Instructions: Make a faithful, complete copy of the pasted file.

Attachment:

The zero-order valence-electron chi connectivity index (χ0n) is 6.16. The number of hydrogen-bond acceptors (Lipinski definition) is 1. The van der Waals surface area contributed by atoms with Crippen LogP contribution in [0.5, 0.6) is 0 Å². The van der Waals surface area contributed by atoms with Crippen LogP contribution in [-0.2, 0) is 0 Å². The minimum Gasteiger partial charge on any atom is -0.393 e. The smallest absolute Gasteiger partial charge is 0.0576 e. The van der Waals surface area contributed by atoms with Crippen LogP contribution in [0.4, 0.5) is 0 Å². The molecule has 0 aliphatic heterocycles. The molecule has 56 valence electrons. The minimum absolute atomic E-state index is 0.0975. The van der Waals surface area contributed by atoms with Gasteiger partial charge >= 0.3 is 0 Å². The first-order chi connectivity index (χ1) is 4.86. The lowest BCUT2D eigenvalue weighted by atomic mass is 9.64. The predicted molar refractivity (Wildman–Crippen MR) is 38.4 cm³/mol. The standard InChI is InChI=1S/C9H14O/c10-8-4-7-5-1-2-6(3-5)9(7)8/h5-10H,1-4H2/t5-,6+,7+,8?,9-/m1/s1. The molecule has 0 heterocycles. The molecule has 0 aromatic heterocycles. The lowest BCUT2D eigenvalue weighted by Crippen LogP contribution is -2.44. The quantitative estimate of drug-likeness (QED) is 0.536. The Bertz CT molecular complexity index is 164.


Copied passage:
The zero-order valence-electron chi connectivity index (χ0n) is 6.16. The number of hydrogen-bond acceptors (Lipinski definition) is 1. The van der Waals surface area contributed by atoms with Crippen LogP contribution in [0.5, 0.6) is 0 Å². The van der Waals surface area contributed by atoms with Crippen LogP contribution in [-0.2, 0) is 0 Å². The minimum Gasteiger partial charge on any atom is -0.393 e. The smallest absolute Gasteiger partial charge is 0.0576 e. The van der Waals surface area contributed by atoms with Crippen LogP contribution in [0.4, 0.5) is 0 Å². The molecule has 0 aliphatic heterocycles. The molecule has 56 valence electrons. The minimum absolute atomic E-state index is 0.0975. The van der Waals surface area contributed by atoms with Gasteiger partial charge >= 0.3 is 0 Å². The first-order chi connectivity index (χ1) is 4.86. The lowest BCUT2D eigenvalue weighted by atomic mass is 9.64. The predicted molar refractivity (Wildman–Crippen MR) is 38.4 cm³/mol. The standard InChI is InChI=1S/C9H14O/c10-8-4-7-5-1-2-6(3-5)9(7)8/h5-10H,1-4H2/t5-,6+,7+,8?,9-/m1/s1. The molecule has 0 heterocycles. The molecule has 0 aromatic heterocycles. The lowest BCUT2D eigenvalue weighted by Crippen LogP contribution is -2.44. The quantitative estimate of drug-likeness (QED) is 0.536. The Bertz CT molecular complexity index is 164.